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Metuchen reinvigorates Human Relations Commission

METUCHEN — Borough officials are hoping to add another epithet to the town’s  name.

Already known as the “Brainy Boro” and “Doughnut Hole,” borough officials hope to also be known as a diverse, inclusive community.

The Borough Council approved, on first reading, amending a Human Relations Commission ordinance, bringing it up to date at a meeting on Sept. 18. A second reading of the ordinance was held on Oct. 2.

“Many, many people have expressed a need for this kind of commission,” Councilwoman Linda Koskoski said.

The councilwoman said resident concerns have been heard for a more formal way for the community to address discrimination and find ways to ensure that Metuchen is an inclusive community.

“We are introducing an ordinance to amend the Human Relations Commission code,” Koskoski said. “What this will do is pave the way for us to get the band back together so to speak.”

Koskoski noted that in light of what is going on around the nation with the rise of hate groups, the borough must, as a community, take a stand.

“We cannot allow that kind of hatred to take root in Metuchen,” she said. “The Human Relations Commission will look at ways to educate, inform and ensure Metuchen is the kind of inclusive place for people from all walks of life in the community.”

Koskoski said many residents offered their guidance on how to restart the commission and were instrumental in the changes made to the ordinance.

The Human Relations Commission will be made up of 15 members — seven residents, one member of the clergy, one member representative of the business community, one educator from Edgar Middle School, one member of the Board of Education, one member representative of the Metuchen Police Department, and one member of the Borough Council.

The commission will form a relationship among groups and residents in the borough to develop educational programs, formal and informal, that will aid in eliminating all types of discrimination.

Koskoski said in the past the Human Relations Commission fell apart due to a lack of participation, which she believes won’t be a problem now.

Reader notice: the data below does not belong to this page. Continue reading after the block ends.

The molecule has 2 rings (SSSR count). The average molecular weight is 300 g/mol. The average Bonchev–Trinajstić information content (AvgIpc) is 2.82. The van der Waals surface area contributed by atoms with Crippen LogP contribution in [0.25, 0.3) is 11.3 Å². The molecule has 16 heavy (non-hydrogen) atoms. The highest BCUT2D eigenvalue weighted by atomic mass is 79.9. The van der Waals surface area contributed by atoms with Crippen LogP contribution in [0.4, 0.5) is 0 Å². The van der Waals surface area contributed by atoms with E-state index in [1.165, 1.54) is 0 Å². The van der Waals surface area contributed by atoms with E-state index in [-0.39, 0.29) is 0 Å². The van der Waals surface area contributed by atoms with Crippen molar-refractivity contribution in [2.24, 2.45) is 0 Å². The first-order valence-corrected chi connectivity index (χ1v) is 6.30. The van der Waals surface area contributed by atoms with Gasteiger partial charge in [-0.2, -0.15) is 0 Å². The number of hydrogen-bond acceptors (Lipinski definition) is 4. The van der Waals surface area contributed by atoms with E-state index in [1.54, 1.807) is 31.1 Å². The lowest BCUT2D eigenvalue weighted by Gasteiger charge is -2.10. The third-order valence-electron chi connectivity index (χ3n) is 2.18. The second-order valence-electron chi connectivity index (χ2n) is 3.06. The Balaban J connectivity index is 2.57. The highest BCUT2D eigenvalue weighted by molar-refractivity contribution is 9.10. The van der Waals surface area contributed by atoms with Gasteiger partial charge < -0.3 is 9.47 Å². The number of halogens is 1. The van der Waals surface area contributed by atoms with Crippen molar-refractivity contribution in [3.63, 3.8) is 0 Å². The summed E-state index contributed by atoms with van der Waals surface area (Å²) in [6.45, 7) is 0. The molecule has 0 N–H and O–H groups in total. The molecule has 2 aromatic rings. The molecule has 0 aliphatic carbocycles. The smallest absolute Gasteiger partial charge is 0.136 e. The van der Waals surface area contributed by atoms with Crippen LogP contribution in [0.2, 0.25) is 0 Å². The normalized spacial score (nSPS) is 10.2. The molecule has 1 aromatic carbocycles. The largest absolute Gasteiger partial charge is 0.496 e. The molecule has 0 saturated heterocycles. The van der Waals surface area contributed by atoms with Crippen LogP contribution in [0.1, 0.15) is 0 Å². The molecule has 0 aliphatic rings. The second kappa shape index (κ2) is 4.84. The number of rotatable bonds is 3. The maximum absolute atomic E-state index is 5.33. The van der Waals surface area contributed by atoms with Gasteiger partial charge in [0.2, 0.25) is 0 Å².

Councilman Todd Pagel said with the re-invigoration of the Human Relations Commission, it not only improves the borough’s relations with the residents in the community, but it also drives Metuchen to become a beacon and leader in the struggle to eliminate all types of discrimination.

“The Brainy Borough is so special for so many reasons, [our] flourishing downtown, [our] flourishing schools and [our] tree lined streets, [but] what honestly makes our town truly special is our community and the diversity of our community members,” he said.

Mayor Peter Cammarano at a previous meeting said the Human Relations Commission has been around since the 1960s.

“It’s unfortunate we’ve had to deal with a [human relations] issue recently, the deportation of a resident of the borough,” he said. “[The resident was the] primary bread winner [of his family], who had been here for 16 plus years in town.”

Cammarano said as a small, very close-knit community, the recent issue hit the community pretty hard and with that many in the community pulled together for the family.

“This is why I love being the mayor of such a great town,” he said. “Many of our residents pulled together and while [they] could not stop the separation of the family, they did what they could.”

Cammarano said many residents have been successful in fundraising efforts to help the man’s wife and son. He said the community will continue to support the family.

“It is times like this we often forget that we are not immune from the big national issues,” he said. “But what makes Metuchen unique is that we do pull together as a community, we have always done that and continue to do that. It’s a truly unfortunate situation, but as always Metuchen has always tried to make best of it. It just reinvigorates the community in difficult times.”

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